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Contributors to this collection, edited by Claire Potter and Renee Romano, consider the wide range of challenges the practice of contemporary history poses. These essays address sources like television and video games, the ethics of writing about living subjects, questions of privacy and copyright law, and the possibilities that new technologies offer for writing history. Doing Recent History offers guidance and insight to any researcher considering tackling the not-so-distant past. Buy the Book
- Academic Cog
- Bully Bloggers
- Center of Gravitas (GayProf)
- Chapati Mystery
- Confessions of a Community College Dean
- Constitutionally Speaking
- Corey Robin
- Crooked Timber
- Dame Eleanor Hull
- Easily Distracted
- The Edge of the American West
- Ferule & Fescue
- Joe. My. God.
- Lawyers, Guns and Money
- Legal History Blog
- Madwoman With a Laptop
- New Deal 2.0
- New Kid on the Hallway
- Nursing Clio
- Pat Griffin's LGBT Sport Blog
- Reassigned Time 2.0
- Religion in American History
- University Diaries
- We Are Respectable Negroes
- American Historical Association Blog
- Chronicle of Higher Education
- Inside Higher Ed
- Juan Cole's Informed Comment
- Ms. Magazine
- National Public Radio
- New York Times
- States of Devotion
- Ta-Nehisi Coates/ The Atlantic
- The Book (The New Republic)
- The Book Bench
- The Daily Kos
- The Nation
The Chronicle Blog Network, a digital salon sponsored by The Chronicle of Higher Education, features leading bloggers from all corners of academe. Content is not edited, solicited, or necessarily endorsed by The Chronicle. More on the Network...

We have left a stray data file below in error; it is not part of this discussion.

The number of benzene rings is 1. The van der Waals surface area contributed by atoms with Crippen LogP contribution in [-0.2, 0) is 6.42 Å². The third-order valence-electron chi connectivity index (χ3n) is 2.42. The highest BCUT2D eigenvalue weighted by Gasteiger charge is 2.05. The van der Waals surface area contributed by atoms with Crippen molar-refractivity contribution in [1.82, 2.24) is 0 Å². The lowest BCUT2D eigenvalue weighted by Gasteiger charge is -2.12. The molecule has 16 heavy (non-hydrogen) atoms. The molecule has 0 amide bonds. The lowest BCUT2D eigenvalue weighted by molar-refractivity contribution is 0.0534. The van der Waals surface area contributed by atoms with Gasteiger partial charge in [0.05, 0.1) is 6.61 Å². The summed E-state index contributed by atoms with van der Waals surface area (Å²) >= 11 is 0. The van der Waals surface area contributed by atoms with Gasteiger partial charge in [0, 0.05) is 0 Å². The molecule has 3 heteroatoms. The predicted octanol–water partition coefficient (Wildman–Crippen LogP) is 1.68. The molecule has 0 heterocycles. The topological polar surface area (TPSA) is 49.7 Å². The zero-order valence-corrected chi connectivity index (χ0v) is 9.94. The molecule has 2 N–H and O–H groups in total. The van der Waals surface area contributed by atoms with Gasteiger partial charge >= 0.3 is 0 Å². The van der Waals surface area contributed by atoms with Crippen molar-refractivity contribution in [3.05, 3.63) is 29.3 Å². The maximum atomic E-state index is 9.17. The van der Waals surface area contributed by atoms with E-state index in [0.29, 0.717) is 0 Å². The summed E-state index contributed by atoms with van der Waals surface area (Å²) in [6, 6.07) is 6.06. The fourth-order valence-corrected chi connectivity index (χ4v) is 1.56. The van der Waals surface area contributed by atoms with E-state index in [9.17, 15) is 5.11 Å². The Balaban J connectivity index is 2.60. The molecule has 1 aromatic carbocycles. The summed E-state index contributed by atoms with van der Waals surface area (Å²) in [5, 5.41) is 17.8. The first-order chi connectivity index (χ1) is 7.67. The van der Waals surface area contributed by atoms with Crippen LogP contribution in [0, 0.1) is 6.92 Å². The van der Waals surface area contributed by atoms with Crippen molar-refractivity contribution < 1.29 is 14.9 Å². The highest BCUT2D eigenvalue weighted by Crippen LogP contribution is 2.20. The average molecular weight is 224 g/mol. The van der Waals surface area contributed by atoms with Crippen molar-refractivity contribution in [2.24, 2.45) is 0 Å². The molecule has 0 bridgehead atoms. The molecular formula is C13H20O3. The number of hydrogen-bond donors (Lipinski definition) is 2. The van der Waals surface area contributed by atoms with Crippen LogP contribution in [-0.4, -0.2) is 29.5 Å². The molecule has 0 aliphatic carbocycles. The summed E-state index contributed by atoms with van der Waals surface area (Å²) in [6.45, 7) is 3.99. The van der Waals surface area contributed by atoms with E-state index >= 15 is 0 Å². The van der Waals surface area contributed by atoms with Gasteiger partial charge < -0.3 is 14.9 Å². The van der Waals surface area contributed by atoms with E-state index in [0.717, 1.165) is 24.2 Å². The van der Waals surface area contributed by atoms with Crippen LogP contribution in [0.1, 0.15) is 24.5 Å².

Claire Potter's is the first book to look at the structural, legal, and cultural aspects of J. Edgar Hoover's war on crime in the 1930s, a New Deal campaign which forged new links between citizenship, federal policing, and the ideal of centralized government.
War on Crime reminds us of how and why our worship of violent celebrity hero G-men and gangsters came about and how we now are reaping the results.Buy the Book
Category Archives: social networking
September 8, 2014, 10:01 am
OK, University of Illinois Board of Trustees chair Chris Kennedy did not exactly say that to University of Minnesota Native American Studies scholar Jean O’Brien, who had written to express her distress over the Steven Salaita #HireFire.
But Gerald Ford didn’t say “drop dead” to New YOrk City either, and it made an awesome headline as one of the cultural and financial capitals of the world was skidding into bankruptcy in the spring of 1975. Didn’t it? In fact, all Ford was trying to do was sacrifice the health and welfare of a major American city in order to send a not-so-subtle message to the conservative wing of his part that he wasn’t a panty-waist Rockefeller Republican.
Christopher Kennedy might want to think about what this colossal error in judgment is costing him. For example, Gerald Ford didn’t get to be president, much longer, did he? If being misquoted can cost you your…
December 23, 2013, 12:19 pm
This gem is making the rounds of the interwebs: UC-Riverside’s English department plans to let semi-finalists for its job in American Literature know five days in advance if they are to be interviewed at the Modern Language Association meeting. Rebecca Schuman, a writer for Slate and The Chronicle of Higher Education has outed them on her blog, pan kisses kafka. After years of winning prizes, Schuman went through four job seasons without being offered a job. She quit to become an education journalist. “These days,” she writes in her profile, “I can’t believe I ever wanted to be a full-time professor, given how much more fun it is to be able to say whatever the fuck I want to and get paid for it.”